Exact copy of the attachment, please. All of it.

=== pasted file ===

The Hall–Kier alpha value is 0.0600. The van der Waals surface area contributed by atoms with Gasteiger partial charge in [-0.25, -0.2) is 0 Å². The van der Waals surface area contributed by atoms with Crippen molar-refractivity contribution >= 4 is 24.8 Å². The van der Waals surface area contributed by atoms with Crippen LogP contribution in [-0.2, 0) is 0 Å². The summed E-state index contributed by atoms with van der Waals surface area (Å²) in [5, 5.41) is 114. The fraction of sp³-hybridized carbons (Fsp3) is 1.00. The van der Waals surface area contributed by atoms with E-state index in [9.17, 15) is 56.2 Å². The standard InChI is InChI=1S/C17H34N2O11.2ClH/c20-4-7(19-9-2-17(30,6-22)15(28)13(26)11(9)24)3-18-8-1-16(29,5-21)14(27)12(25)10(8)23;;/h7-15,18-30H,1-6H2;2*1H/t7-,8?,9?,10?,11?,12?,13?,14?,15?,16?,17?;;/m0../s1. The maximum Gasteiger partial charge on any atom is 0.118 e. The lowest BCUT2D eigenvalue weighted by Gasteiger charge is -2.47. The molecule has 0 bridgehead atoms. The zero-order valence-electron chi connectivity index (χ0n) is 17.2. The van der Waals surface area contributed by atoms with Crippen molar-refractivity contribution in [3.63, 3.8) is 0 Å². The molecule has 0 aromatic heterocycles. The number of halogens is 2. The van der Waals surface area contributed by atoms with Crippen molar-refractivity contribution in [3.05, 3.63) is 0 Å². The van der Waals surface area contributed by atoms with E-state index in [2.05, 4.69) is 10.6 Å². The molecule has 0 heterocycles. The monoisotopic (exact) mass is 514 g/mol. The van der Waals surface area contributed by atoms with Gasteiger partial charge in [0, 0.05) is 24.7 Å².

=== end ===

The Hall–Kier alpha value is 0.0600. The van der Waals surface area contributed by atoms with Gasteiger partial charge in [-0.25, -0.2) is 0 Å². The van der Waals surface area contributed by atoms with Crippen molar-refractivity contribution >= 4 is 24.8 Å². The van der Waals surface area contributed by atoms with Crippen LogP contribution in [-0.2, 0) is 0 Å². The summed E-state index contributed by atoms with van der Waals surface area (Å²) in [5, 5.41) is 114. The fraction of sp³-hybridized carbons (Fsp3) is 1.00. The van der Waals surface area contributed by atoms with E-state index in [9.17, 15) is 56.2 Å². The standard InChI is InChI=1S/C17H34N2O11.2ClH/c20-4-7(19-9-2-17(30,6-22)15(28)13(26)11(9)24)3-18-8-1-16(29,5-21)14(27)12(25)10(8)23;;/h7-15,18-30H,1-6H2;2*1H/t7-,8?,9?,10?,11?,12?,13?,14?,15?,16?,17?;;/m0../s1. The maximum Gasteiger partial charge on any atom is 0.118 e. The lowest BCUT2D eigenvalue weighted by Gasteiger charge is -2.47. The molecule has 0 bridgehead atoms. The zero-order valence-electron chi connectivity index (χ0n) is 17.2. The van der Waals surface area contributed by atoms with Crippen molar-refractivity contribution in [3.63, 3.8) is 0 Å². The molecule has 0 aromatic heterocycles. The number of halogens is 2. The van der Waals surface area contributed by atoms with Crippen molar-refractivity contribution in [3.05, 3.63) is 0 Å². The van der Waals surface area contributed by atoms with E-state index in [2.05, 4.69) is 10.6 Å². The molecule has 0 heterocycles. The monoisotopic (exact) mass is 514 g/mol. The van der Waals surface area contributed by atoms with Gasteiger partial charge in [0, 0.05) is 24.7 Å².